# Amplify a potentiometer section

i've been looking for a replacement 5k potentiometer for a mobility scooter.

they have 312 deg mechanical rotation but only 45deg electrical spread, so the center 45 degrees are 4ohm-5kohm.

they are quite pricey.

would it be difficult to take a more standard (cheaper) pot and modify it, either with components to alter the resistance or maybe a 0 to 30k pot and mechanically adjust the mounting?

all input appreciated, thanks.

• If the pot is 5kohm how can the central 45 deg section also range up to 5 kohm? Sep 21 '15 at 14:02
• it goes 0 - 312 0-130ish is 4ohm (ffs my editing is awful) 130ish to 175ish is 4-5kohm 175ish to 312 is 4ohm sensing.honeywell.com/index.php?ci_id=151838 page 26 Sep 21 '15 at 14:07
• I'm betting that you mean, 0 to 130ish constant 4 ohms - 130ish to 175ish increases from 4 ohms to 5k - 175ish to 312 constant at 5k. It's an S-9 taper, per page 4. Sep 22 '15 at 2:00
• maybe im reading the sheet wrong but i thought it reads 4ohm at fully CW and CCW Sep 25 '15 at 10:16

I know it's a month old, but the existing answer seems to miss the question a bit as I read it, so here goes:

If it feeds an ADC or other device that expects a voltage input rather than resistance (the pot is simply an adjustable voltage divider), then you could do this:

simulate this circuit – Schematic created using CircuitLab

The Gain and Offset controls will have some interaction, but that's probably okay for a set-and-forget application, and it's hard to beat the parts count. Set them to provide the correct response given the available travel from the (now standard) Input pot.

Ideally, the opamp should be a rail-to-rail type. Others may have lower distortion, higher bandwidth, or some other attractive performance characteristic, all of which are easily unnoticed or subconsciously corrected for in a manual control, but they will clip before they reach the full supply. In this application, you need as much range as you can get.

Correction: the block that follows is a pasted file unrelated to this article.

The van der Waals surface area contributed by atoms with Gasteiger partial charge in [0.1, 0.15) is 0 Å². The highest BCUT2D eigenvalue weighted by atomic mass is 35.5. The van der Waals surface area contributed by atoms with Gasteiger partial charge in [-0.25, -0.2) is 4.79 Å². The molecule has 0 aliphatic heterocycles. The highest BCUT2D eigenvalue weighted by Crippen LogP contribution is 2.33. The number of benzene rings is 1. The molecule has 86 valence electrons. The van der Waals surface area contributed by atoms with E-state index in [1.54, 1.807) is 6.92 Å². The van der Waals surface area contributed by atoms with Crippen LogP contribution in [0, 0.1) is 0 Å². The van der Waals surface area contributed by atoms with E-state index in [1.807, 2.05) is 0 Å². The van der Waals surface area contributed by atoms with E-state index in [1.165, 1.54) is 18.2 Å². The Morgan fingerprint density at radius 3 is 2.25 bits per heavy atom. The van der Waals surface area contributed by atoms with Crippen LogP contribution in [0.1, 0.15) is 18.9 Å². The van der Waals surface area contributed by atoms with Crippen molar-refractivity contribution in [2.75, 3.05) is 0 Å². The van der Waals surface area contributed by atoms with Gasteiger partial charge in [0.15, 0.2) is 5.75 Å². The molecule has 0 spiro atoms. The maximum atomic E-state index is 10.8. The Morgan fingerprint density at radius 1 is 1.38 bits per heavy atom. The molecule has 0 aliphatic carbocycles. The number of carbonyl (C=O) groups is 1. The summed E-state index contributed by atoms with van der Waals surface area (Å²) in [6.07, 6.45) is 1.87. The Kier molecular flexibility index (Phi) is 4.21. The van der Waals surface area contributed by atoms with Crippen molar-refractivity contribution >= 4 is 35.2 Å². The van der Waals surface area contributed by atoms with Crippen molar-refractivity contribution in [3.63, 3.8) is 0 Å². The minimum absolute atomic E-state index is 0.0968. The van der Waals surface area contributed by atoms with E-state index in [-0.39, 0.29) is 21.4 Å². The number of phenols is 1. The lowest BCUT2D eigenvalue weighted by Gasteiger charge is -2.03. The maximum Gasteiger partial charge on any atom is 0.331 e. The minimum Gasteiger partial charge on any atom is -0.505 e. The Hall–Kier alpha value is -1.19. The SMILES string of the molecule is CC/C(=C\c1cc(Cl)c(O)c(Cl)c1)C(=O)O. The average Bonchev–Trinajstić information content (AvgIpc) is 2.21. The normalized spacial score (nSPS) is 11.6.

I'm using 10k pots instead of the original 5k because the scooter's signal input doesn't see any of them. Their only effect from that perspective is their supply current. You could also use 100k or anything in between if you happen to have them.

From the linked datasheet, this pot is a 2W variety. And on page 26, the "tapers" listed are S-9 and S-10, which are fairly exotic. (A "taper" is how the resistance relates to rotation angle; linear is a linear relation between angle and resistance, log is a logarithmic relation, etc.) This is likely where the large price tag comes from, since most pots are 1/4W or less and have a common linear, log, or anti-log taper.

Now trying to decipher your measurements,

• 0° to 130° = 4Ω.
• 130° to 175° = ~5kΩ *
• 175° to 312° = 4Ω

*Now does this change gradually (and linearly), from 4Ω at 130°, up to 5kΩ at 152°, then back down to 4Ω at 175°?

This would make sense if terminals 1 and 3 were wired together AND the pot were a 10k variety. This is because terminal 2 is the "wiper", and when terminals 1 and 3 are connected, the maximum resistance would be seen at 152.5° - exactly middle of the rotation. Since there isn't one 10k resistance but two (one 10k from terminal 2-1, another 10k from 2-3), two 10k resistors in parallel = 5kΩ.

Now as for "amplifying" this or replacing it with some other device, well that depends on what it's connected to. If it's connected to a motor, then the motor will require more power than a standard 1/4W pot could provide so that would literally burn up. Such a pot can be used to control a motor but this is not done directly; a driver circuit must be used to take the weak currents coming out of the pot and "amplifying" them to drive the motor. The construction of such a device is rather involved, and the specs of the motor and power source must be known.

• i believe it just drops to 4 ohm at 175, like runs out of track of something... it's used to control the speed of a mobility scooter. i'd +1 your comment for being helpful, thank you. Sep 25 '15 at 10:18